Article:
Dear WCACYM friends, family, & students of Summer Seminar,
It is my duty as Chairperson on behalf of Sister Maybelle de la Cruz to inform you that she has been called to another mission.
Things happened quite quickly, and she is now off back to the Philippines to visit with family and spend time with her community. After, she will in the new year begin a new mission in Sicily, Italy! She has been called to help run a retreat house and reach out to the young people there.
Obviously, this came as a great surprise to us and we are filled with mixed emotions. Myself, I am devastated at losing such a gift to WCACYM and to Youth Ministry in my local Diocese of Saskatoon. But Sister's impact has reached all of Western Canada. Quickly thought my heart filled with gratitude and eyes filled with tears. I will remember my meeting with her discussing her move for many years to come. My heart simply burst in thanksgiving for who she is and what she did and sorrow for no longer being able to collaborate with her. But she reminded me that obedience and faithfulness to the call of God is primary. Sister wanted me to let you all know the great honour it was for her to serve you all, and that she continues to pray for us everyday. I in turn let her know how much she has been a blessing to WCACYM, Summer Seminar, Youth Ministry in Western Canada. More importantly, the friendship and witness to Christ that Sister Maybelle was to myself and my family and I'm sure others will not vanish! She shared her desire to be with her community more, and live a life of pray (even more!) and this is an answer to that.
Her years of service as WCACYM Summer Seminar Administrator have continued the great legacy she inherited from Odile Wilson and Jacinthe Green. We have seen continued advocacy and passion for professional training in our field of ministry. We will continue to offer the Certificate in Youth Ministry Studies, as well as the Enrichment Stream that will be one of the legacy marks left by Sister Maybelle.
In the interim, I have taken on the responsibilities of administering Summer Seminar. November - January is a critical juncture in finalizing details and sending out packages and letters to supporters. We will in due course be searching and advertising for her replacement.
But, CORE has also seen this as an opportunity to really call on the alumni of Summer Seminar and WCACYM family to step up and serve! After Sister Maybelle turned over her responsibilities and boxes of stuff, I was overwhelmed at the work she and the administrators before have taken on.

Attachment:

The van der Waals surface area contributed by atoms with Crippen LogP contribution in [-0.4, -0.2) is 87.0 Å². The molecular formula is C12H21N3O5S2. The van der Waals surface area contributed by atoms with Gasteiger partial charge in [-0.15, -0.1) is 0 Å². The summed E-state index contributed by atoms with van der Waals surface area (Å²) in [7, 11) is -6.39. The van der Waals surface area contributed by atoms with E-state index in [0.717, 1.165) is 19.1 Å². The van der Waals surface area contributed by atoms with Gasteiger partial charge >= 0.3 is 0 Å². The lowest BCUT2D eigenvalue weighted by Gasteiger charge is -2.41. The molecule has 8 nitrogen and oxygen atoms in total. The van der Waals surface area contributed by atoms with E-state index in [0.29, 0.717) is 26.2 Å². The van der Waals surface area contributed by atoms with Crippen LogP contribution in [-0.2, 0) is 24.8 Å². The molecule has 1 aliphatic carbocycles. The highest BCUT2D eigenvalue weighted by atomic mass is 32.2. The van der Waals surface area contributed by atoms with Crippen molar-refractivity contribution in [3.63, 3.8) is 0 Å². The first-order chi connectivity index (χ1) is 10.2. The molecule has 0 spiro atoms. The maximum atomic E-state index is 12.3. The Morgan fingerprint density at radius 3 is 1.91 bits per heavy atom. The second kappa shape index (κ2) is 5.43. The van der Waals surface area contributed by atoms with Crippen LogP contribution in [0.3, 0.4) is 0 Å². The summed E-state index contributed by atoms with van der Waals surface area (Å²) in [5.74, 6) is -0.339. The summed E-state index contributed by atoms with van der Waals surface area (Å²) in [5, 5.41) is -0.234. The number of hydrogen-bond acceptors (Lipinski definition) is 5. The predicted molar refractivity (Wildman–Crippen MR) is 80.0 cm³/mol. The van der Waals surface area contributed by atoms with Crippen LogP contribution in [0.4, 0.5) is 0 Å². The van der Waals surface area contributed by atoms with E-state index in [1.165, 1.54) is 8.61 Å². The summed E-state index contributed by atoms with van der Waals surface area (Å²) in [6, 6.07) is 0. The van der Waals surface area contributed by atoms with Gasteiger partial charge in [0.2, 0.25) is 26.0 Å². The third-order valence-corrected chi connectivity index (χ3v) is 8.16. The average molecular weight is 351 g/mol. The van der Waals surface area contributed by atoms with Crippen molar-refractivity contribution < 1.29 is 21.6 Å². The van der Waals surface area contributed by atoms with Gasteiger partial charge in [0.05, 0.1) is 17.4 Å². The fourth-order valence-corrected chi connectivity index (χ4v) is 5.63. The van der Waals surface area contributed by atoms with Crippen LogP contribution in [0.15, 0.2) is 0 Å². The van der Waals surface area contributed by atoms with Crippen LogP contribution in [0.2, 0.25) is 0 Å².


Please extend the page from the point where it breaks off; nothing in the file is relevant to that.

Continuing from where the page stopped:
So leading up to the Annual Gathering in January (Details WILL come out this week, we apologize for the delay), I would like to ask you to pray and discern if you are in a position to join a volunteer team to help the future Administrators of Summer Seminar. This could be during the year doing admin and promotion work from where you are, or coming to help facilitate and prep for the week in the summer. Reflect on your gifts, time, and how Summer Seminar has been a blessing to you. With more hands on deck, we have the opportunity to make Summer Seminar grow and flourish even more.
So let us give thanks and press on! I encourage you to email us if you wish to get involved. We will also be putting something together at that Annual Gathering to pass on our gratitude to Sister Maybelle.
Finally, if you wish to pass on words of thanks to Sister Maybelle you may connect with her still on Facebook, or email wcacym.summerseminar(at)yahoo.ca which we'll ensure she receives.
Peace to you all, and blessed All Souls Day!
Chairperson, Western Canadian Association of Catholic Youth Ministers
What you've always wanted, and more!
Finally, we're able to unveil the courses for summer seminar's growing Enrichment Stream! We're sorry for the delay, but we're very excited about who we have joining us this year! Check out the course overviews and the instructors, and register online today!
And spread the word by sharing this! Thanks!
Dear Youth Minister Leaders,
Greetings of peace and joy in the Risen Christ!
It is with pleasure that I invite you to the Western Canadian Association of Catholic Youth Ministers 2014 Summer Training Seminars. It will be held on Saturday, July 19 till Friday July 25 at Queen's House of Retreats in picturesque Saskatoon and with our Diocese co-hosting the event!
This year, Summer Sem will be offering the following courses towards the Canadian Certificate in Youth Ministry Studies ---Foundations in Ministry Leadership, Skills in Christian Leadership and Pastoral Care of Youth. Our facilitators will be Andrew Bartley and Anne Walsh, skilled and highly qualified to train adults in the field of Catholic Leadership.
Enrichment Courses will be offered for the second year in a row as well (Details being finalized this week).
If you needed some more convincing, watch our new promo video, and share it!
My name is Deanna Beaudoin, I am a Parish Coordinator of Youth Ministry and have been working in full time ministry for nearly 6 years. It's my pleasure to endorse WCACYM's Summer Seminar.
When I first walked through the doors at Queens house three summers ago I had no idea how incredibly the formation I was about to receive would completely change my entire career. I came on the misconception that this was to be "some kind of youth ministry training" and half way through the first day I got my first glimpse of the professionalism possible in ministry that I hadn't even known existed.